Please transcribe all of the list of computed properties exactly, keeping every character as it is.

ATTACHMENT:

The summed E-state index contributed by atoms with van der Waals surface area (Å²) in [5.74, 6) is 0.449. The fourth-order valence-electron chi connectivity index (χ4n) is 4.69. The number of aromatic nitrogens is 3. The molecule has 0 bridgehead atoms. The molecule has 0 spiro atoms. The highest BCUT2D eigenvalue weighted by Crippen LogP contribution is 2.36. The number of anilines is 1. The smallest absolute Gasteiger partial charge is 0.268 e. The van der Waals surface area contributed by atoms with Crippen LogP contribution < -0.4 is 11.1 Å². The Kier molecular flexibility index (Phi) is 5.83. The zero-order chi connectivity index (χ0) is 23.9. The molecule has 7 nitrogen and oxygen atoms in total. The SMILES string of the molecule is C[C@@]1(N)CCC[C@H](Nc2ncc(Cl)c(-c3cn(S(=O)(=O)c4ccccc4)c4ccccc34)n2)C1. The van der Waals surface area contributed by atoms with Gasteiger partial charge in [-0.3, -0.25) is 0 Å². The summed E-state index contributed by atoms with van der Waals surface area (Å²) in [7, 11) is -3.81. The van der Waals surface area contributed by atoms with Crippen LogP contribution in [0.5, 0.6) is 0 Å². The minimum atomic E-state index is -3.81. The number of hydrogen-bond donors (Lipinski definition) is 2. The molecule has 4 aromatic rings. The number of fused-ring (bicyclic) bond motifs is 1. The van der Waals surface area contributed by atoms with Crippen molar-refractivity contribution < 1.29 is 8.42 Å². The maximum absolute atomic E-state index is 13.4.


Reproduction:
The summed E-state index contributed by atoms with van der Waals surface area (Å²) in [5.74, 6) is 0.449. The fourth-order valence-electron chi connectivity index (χ4n) is 4.69. The number of aromatic nitrogens is 3. The molecule has 0 bridgehead atoms. The molecule has 0 spiro atoms. The highest BCUT2D eigenvalue weighted by Crippen LogP contribution is 2.36. The number of anilines is 1. The smallest absolute Gasteiger partial charge is 0.268 e. The van der Waals surface area contributed by atoms with Crippen LogP contribution < -0.4 is 11.1 Å². The Kier molecular flexibility index (Phi) is 5.83. The zero-order chi connectivity index (χ0) is 23.9. The molecule has 7 nitrogen and oxygen atoms in total. The SMILES string of the molecule is C[C@@]1(N)CCC[C@H](Nc2ncc(Cl)c(-c3cn(S(=O)(=O)c4ccccc4)c4ccccc34)n2)C1. The van der Waals surface area contributed by atoms with Gasteiger partial charge in [-0.3, -0.25) is 0 Å². The summed E-state index contributed by atoms with van der Waals surface area (Å²) in [7, 11) is -3.81. The van der Waals surface area contributed by atoms with Crippen LogP contribution in [0.5, 0.6) is 0 Å². The minimum atomic E-state index is -3.81. The number of hydrogen-bond donors (Lipinski definition) is 2. The molecule has 4 aromatic rings. The number of fused-ring (bicyclic) bond motifs is 1. The van der Waals surface area contributed by atoms with Crippen molar-refractivity contribution < 1.29 is 8.42 Å². The maximum absolute atomic E-state index is 13.4.